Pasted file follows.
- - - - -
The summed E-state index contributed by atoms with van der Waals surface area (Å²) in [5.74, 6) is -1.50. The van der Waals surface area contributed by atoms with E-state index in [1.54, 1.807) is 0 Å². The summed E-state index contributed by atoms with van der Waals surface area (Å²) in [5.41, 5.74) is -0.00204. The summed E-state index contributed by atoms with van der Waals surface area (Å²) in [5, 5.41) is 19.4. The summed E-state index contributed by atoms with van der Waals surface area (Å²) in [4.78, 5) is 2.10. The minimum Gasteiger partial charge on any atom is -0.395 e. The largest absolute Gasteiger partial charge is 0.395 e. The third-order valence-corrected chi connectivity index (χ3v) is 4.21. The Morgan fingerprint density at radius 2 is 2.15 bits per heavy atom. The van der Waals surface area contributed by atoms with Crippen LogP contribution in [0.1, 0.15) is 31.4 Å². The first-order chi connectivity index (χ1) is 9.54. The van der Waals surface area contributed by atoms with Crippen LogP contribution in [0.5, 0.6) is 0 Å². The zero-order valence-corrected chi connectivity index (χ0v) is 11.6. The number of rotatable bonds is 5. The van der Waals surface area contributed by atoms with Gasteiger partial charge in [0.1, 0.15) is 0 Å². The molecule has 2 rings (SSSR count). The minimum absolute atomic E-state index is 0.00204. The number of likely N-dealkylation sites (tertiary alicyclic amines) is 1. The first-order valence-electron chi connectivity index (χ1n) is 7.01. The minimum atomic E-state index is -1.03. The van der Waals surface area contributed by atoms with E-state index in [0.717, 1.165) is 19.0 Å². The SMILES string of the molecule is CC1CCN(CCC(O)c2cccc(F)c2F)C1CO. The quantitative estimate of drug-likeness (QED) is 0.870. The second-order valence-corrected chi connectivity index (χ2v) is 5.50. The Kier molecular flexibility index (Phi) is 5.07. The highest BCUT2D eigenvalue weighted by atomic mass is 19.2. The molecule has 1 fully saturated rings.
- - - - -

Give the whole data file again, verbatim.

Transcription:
The summed E-state index contributed by atoms with van der Waals surface area (Å²) in [5.74, 6) is -1.50. The van der Waals surface area contributed by atoms with E-state index in [1.54, 1.807) is 0 Å². The summed E-state index contributed by atoms with van der Waals surface area (Å²) in [5.41, 5.74) is -0.00204. The summed E-state index contributed by atoms with van der Waals surface area (Å²) in [5, 5.41) is 19.4. The summed E-state index contributed by atoms with van der Waals surface area (Å²) in [4.78, 5) is 2.10. The minimum Gasteiger partial charge on any atom is -0.395 e. The largest absolute Gasteiger partial charge is 0.395 e. The third-order valence-corrected chi connectivity index (χ3v) is 4.21. The Morgan fingerprint density at radius 2 is 2.15 bits per heavy atom. The van der Waals surface area contributed by atoms with Crippen LogP contribution in [0.1, 0.15) is 31.4 Å². The first-order chi connectivity index (χ1) is 9.54. The van der Waals surface area contributed by atoms with Crippen LogP contribution in [0.5, 0.6) is 0 Å². The zero-order valence-corrected chi connectivity index (χ0v) is 11.6. The number of rotatable bonds is 5. The van der Waals surface area contributed by atoms with Gasteiger partial charge in [0.1, 0.15) is 0 Å². The molecule has 2 rings (SSSR count). The minimum absolute atomic E-state index is 0.00204. The number of likely N-dealkylation sites (tertiary alicyclic amines) is 1. The first-order valence-electron chi connectivity index (χ1n) is 7.01. The minimum atomic E-state index is -1.03. The van der Waals surface area contributed by atoms with E-state index in [0.717, 1.165) is 19.0 Å². The SMILES string of the molecule is CC1CCN(CCC(O)c2cccc(F)c2F)C1CO. The quantitative estimate of drug-likeness (QED) is 0.870. The second-order valence-corrected chi connectivity index (χ2v) is 5.50. The Kier molecular flexibility index (Phi) is 5.07. The highest BCUT2D eigenvalue weighted by atomic mass is 19.2. The molecule has 1 fully saturated rings.